In Psalm 30 King David writes, ba-arev yalin bekhi, v’laboker rina, “tears may linger for a night, but joy comes the morning.” The author also blesses the God who “changed my mourning into dancing, my sackcloth into robes of joy, that I might sing praises to you for eternity.”
It’s hard to sing praises and to feel joy when it seems as though the world is closing in on you, as happened to David more than once during his lifetime. However, our tradition teaches that one day, our collective sadness will be turned into joy–in the words of the prophet Zechariah, “The fasts of the fourth, fifth, seventh and tenth months will (be transformed into) joyful and glad occasions and happy festivals for Judah. Therefore, love truth and peace” [8:19].
Rabbi Eliezer Melamed, a rabbi in Israel, wrote in his Peninei Halakhah that Tisha Be-Av is called a mo’ed, as it says, “He has proclaimed a set time against me” (Eikha 1:15). The word “mo’ed” means “a set time” but is also used to mean “holiday.” In other words, if we are worthy, it will be a holiday; if not, it will be a set time of mourning.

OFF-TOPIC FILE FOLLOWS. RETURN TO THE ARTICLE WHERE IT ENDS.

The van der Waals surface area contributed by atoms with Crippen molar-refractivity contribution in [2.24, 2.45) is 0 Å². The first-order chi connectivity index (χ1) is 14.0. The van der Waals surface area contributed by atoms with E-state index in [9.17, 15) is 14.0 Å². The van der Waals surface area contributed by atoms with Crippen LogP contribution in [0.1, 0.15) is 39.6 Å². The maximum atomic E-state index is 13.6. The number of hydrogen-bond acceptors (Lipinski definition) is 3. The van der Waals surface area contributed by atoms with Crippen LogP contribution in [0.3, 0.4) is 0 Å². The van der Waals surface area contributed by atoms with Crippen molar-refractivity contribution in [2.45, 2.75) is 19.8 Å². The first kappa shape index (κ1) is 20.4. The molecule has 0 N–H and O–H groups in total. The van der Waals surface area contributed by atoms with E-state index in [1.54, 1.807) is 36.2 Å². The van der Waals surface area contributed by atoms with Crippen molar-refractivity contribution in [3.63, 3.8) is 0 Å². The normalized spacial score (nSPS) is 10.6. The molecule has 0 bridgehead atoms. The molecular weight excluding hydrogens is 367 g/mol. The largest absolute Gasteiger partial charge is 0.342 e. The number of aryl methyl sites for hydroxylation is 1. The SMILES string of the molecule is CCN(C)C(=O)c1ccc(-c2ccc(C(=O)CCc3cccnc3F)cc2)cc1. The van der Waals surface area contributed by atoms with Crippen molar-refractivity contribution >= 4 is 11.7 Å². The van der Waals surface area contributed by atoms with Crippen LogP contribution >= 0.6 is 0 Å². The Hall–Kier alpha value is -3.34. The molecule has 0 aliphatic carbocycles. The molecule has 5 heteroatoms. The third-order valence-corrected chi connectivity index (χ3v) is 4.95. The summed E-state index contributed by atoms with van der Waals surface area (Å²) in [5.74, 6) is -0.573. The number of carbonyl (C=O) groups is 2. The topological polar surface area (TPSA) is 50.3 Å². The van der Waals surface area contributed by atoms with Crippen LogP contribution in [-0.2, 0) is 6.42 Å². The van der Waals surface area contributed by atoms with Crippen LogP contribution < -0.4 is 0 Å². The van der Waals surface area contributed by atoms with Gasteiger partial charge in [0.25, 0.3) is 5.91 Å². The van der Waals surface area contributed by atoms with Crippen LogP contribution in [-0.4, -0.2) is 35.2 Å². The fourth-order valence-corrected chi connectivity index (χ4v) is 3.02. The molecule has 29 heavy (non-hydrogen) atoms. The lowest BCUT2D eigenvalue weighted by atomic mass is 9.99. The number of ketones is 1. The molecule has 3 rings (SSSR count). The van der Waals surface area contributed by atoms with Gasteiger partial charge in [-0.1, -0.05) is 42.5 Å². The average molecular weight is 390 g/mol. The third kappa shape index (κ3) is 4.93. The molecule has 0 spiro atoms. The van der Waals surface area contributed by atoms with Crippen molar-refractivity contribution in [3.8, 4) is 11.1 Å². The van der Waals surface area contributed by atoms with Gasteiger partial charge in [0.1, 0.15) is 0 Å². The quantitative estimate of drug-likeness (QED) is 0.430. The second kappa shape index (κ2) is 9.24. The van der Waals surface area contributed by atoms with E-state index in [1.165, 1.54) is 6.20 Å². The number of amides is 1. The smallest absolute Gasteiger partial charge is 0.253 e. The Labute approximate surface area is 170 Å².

Eicha-How will this happen? The 7th Century payetan (liturgical poet) Rabbi Eleazar haKalir taught that the people of Jerusalem deserved destruction, because the destruction of the Temple is attributed to sinat chinam, “senseless hatred.” However, as angry as God was as the people, the Holy One of Blessing mercifully allowed only the stones (of the Temple and city) to be destroyed, not the people.
May this be the last year we fast and mourn on Tisha B’Av, and may your fast be an easy one. Tzom kal